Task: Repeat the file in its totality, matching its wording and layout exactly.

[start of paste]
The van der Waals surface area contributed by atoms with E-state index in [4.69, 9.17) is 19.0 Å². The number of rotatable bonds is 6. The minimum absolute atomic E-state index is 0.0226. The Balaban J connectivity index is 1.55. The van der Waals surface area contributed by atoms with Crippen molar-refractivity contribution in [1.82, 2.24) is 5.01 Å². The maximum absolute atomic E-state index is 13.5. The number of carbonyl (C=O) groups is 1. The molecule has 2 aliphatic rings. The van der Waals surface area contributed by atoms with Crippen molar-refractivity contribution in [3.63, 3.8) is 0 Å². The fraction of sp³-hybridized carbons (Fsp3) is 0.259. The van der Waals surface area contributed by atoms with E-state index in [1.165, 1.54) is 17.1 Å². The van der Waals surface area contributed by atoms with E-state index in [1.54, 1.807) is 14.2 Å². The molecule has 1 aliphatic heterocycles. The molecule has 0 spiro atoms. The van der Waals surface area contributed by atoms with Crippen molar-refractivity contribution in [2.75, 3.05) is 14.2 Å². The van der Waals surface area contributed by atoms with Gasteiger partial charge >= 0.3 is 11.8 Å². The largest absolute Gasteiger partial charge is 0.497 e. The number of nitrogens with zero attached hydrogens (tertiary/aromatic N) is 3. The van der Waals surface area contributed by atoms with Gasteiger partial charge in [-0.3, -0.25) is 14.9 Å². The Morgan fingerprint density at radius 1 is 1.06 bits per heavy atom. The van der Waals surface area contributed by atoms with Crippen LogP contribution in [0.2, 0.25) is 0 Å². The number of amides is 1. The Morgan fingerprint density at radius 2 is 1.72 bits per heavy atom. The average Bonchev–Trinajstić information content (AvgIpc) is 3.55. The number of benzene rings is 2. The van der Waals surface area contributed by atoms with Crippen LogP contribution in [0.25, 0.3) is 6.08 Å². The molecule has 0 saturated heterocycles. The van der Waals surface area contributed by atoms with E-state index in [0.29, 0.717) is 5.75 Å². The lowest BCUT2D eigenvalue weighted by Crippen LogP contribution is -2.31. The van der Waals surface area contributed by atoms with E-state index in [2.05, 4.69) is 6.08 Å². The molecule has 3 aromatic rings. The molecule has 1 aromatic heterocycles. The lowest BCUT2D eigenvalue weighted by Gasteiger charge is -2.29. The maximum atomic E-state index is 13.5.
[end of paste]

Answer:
The van der Waals surface area contributed by atoms with E-state index in [4.69, 9.17) is 19.0 Å². The number of rotatable bonds is 6. The minimum absolute atomic E-state index is 0.0226. The Balaban J connectivity index is 1.55. The van der Waals surface area contributed by atoms with Crippen molar-refractivity contribution in [1.82, 2.24) is 5.01 Å². The maximum absolute atomic E-state index is 13.5. The number of carbonyl (C=O) groups is 1. The molecule has 2 aliphatic rings. The van der Waals surface area contributed by atoms with Crippen molar-refractivity contribution in [3.63, 3.8) is 0 Å². The fraction of sp³-hybridized carbons (Fsp3) is 0.259. The van der Waals surface area contributed by atoms with E-state index in [1.165, 1.54) is 17.1 Å². The van der Waals surface area contributed by atoms with E-state index in [1.54, 1.807) is 14.2 Å². The molecule has 1 aliphatic heterocycles. The molecule has 0 spiro atoms. The van der Waals surface area contributed by atoms with Crippen molar-refractivity contribution in [2.75, 3.05) is 14.2 Å². The van der Waals surface area contributed by atoms with Gasteiger partial charge >= 0.3 is 11.8 Å². The largest absolute Gasteiger partial charge is 0.497 e. The number of nitrogens with zero attached hydrogens (tertiary/aromatic N) is 3. The van der Waals surface area contributed by atoms with Gasteiger partial charge in [-0.3, -0.25) is 14.9 Å². The Morgan fingerprint density at radius 1 is 1.06 bits per heavy atom. The van der Waals surface area contributed by atoms with Crippen LogP contribution in [0.2, 0.25) is 0 Å². The number of amides is 1. The Morgan fingerprint density at radius 2 is 1.72 bits per heavy atom. The average Bonchev–Trinajstić information content (AvgIpc) is 3.55. The number of benzene rings is 2. The van der Waals surface area contributed by atoms with Crippen LogP contribution in [0.25, 0.3) is 6.08 Å². The molecule has 0 saturated heterocycles. The van der Waals surface area contributed by atoms with E-state index in [0.29, 0.717) is 5.75 Å². The lowest BCUT2D eigenvalue weighted by Crippen LogP contribution is -2.31. The van der Waals surface area contributed by atoms with E-state index in [2.05, 4.69) is 6.08 Å². The molecule has 3 aromatic rings. The molecule has 1 aromatic heterocycles. The lowest BCUT2D eigenvalue weighted by Gasteiger charge is -2.29. The maximum atomic E-state index is 13.5.